Hemingway: (Free) A truly amazing free app that analyzes your writing and tells you how to improve. You simply copy and paste your article, blog post, essay – anything with words – into the tool, and it will point out passive voice, overly complex sentences, and filler words.
Dreyer’s English (Price varies): The Utterly Correct Guide to Clarity and Style, this is a useful and approachable grammar guide for writers of all levels.
Grammarly: (Free) This browser extension is like spellcheck for your grammar skills. You can use it with Gmail, Google Docs, Twitter – pretty much any app you regularly use for writing. Grammarly will pop up and warn you about spelling and grammar errors as well as potential issues with style.
Writefull: (Free) This app will analyze your writing and give you feedback by checking it “against databases of correct language,” like books and scholarly articles. It’s a great tool if you’re not 100% sure how a phrase is used or want to see how it’s used in context.
Scrivener: ($49) There’s a reason this app is a favorite among writers, authors, and screenwriters. It comes with a slew of features to make your job easier. For instance, you can view your sections and plot points on their Corkboard, which is like using digital notecards to organize your story.
Writing inspiration & support
All Come Write With Us members get access to our Facebook group, where you can ask questions and get feedback on your writing – we even post writing jobs in the group. For writers, having a community is crucial, which is why we built this platform. But here are some other writers groups and workshops you might enjoy:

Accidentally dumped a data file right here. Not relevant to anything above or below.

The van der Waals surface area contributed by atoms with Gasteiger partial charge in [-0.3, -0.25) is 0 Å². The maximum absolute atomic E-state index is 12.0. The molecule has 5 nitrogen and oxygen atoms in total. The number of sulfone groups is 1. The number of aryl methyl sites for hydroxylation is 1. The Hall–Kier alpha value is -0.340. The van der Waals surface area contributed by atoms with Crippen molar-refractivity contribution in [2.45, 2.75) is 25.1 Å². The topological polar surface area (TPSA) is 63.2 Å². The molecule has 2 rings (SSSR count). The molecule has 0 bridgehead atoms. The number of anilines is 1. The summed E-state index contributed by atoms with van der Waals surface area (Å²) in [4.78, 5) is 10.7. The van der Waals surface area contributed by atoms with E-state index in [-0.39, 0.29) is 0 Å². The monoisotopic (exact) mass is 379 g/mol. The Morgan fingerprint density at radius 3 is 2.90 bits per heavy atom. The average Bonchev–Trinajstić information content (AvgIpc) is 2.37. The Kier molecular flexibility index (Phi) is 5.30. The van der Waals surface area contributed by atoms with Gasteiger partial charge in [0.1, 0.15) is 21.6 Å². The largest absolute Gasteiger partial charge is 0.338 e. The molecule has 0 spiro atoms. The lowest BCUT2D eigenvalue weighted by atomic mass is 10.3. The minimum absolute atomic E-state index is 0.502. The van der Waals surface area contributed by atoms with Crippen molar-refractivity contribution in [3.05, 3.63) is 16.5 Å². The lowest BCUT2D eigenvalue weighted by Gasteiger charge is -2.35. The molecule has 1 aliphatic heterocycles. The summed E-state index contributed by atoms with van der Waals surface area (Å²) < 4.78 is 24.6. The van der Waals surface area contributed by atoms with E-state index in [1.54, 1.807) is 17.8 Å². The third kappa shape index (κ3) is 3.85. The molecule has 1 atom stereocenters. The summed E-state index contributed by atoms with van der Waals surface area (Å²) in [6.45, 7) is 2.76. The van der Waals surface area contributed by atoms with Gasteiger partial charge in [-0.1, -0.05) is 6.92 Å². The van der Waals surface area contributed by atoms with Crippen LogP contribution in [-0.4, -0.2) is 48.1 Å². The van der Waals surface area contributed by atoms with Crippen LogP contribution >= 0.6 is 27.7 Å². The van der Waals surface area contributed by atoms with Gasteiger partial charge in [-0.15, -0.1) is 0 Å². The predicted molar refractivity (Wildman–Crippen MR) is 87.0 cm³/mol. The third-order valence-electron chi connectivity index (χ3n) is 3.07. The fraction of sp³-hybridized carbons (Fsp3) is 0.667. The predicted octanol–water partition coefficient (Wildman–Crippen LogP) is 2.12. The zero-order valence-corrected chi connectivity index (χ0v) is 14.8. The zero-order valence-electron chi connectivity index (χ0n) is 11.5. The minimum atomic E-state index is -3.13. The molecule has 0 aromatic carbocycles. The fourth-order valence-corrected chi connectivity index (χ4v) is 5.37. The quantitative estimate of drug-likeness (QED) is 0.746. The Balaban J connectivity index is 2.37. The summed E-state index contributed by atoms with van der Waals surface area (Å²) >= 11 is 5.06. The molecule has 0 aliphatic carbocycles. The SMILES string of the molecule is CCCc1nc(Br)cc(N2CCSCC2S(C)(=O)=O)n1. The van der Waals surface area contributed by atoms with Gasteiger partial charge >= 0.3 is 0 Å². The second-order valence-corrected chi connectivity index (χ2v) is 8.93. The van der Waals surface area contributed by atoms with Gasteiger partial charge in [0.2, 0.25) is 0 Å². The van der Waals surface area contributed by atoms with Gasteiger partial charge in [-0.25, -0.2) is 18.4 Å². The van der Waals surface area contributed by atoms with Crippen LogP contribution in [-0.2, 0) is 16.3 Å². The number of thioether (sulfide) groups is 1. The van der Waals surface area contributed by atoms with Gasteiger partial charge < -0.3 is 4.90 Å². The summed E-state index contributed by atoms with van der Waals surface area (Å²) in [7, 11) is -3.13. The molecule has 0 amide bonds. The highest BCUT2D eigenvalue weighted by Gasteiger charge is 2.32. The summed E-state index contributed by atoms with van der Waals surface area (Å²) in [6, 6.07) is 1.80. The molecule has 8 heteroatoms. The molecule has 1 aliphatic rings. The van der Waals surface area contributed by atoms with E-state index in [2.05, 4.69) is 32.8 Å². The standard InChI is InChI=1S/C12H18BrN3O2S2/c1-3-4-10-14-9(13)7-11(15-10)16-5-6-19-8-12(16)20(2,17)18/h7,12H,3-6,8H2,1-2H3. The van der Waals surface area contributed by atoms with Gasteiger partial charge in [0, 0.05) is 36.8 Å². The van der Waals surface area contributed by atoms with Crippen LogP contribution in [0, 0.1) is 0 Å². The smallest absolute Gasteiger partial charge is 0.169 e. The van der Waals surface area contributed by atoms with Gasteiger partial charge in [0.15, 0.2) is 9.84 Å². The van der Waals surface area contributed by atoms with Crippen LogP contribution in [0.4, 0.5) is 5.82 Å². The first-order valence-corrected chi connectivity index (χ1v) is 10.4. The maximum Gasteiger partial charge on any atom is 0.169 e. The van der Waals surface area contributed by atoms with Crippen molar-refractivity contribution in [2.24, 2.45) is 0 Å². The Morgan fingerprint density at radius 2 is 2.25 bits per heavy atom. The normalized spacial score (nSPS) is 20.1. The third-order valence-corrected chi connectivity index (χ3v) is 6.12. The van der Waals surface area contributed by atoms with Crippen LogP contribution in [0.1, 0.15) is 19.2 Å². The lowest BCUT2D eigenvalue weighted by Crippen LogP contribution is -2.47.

NaNoWriMo: (Free) National Novel Writing Month! Each November, hundreds of thousands of writers participate in this free writing challenge, which helps you write 50,000 words in a month.
Bird by Bird: (Price varies) Perhaps our favorite book on writing, author Anne Lamott offers a great mix of practical advice and inspiration.
The Artist’s Way: (Price varies) Julia Cameron helps readers rediscover and unleash their creativity. We recommend this book often in the Facebook group!
Reddit Writing Prompts: (Free) This is an entire community dedicated to writing prompts, and the ideas are pretty creative. One of our favorites:
“You’re almost completely immortal- only one thing can kill you. You don’t know what that one thing is, though, and you’re getting increasingly paranoid as the years go on.”
Longform Podcast: (Free) On this podcast, famous writers and authors share their experiences with all things writing, from finding work to writing the perfect lede to publishing books.
Finding work & setting rates
Our guide to setting freelance writing rates: (Free) We offer formulas and calculations you can use to figure out your rates as a freelancer.
Twitter: (Free) We’ve said it before, but Twitter is a great place to search for editors, publications, and businesses that are actively hiring writers or looking for freelance pitches. You can use the search function to see who’s hiring, but there are accounts that will post freelance jobs, too:
Who Pays Writers: (Free) This site is like Glassdoor for publications. Writers share how much a magazine, newspaper, or digital outlet has paid them in the past. They also share how long it took to get paid and how easy the process was.
ProBlogger: (Free) The ProBlogger job board lists freelance writing and blogging jobs, most of which are freelance.
FreelanceWritingGigs.com: (Free) This blog lists new freelance writing jobs daily. You’ll find decent options, trending more towards remote work and blogging.
Mediabistro: (Free) The free version of this journalism-focused site offers job listings at companies like NBC, Vogue, or Rolling Stone Magazine. There are also remote, freelance opportunities available.
These are a few of our favorite resources for writers, but there are so many great tools out there – what are your favorites?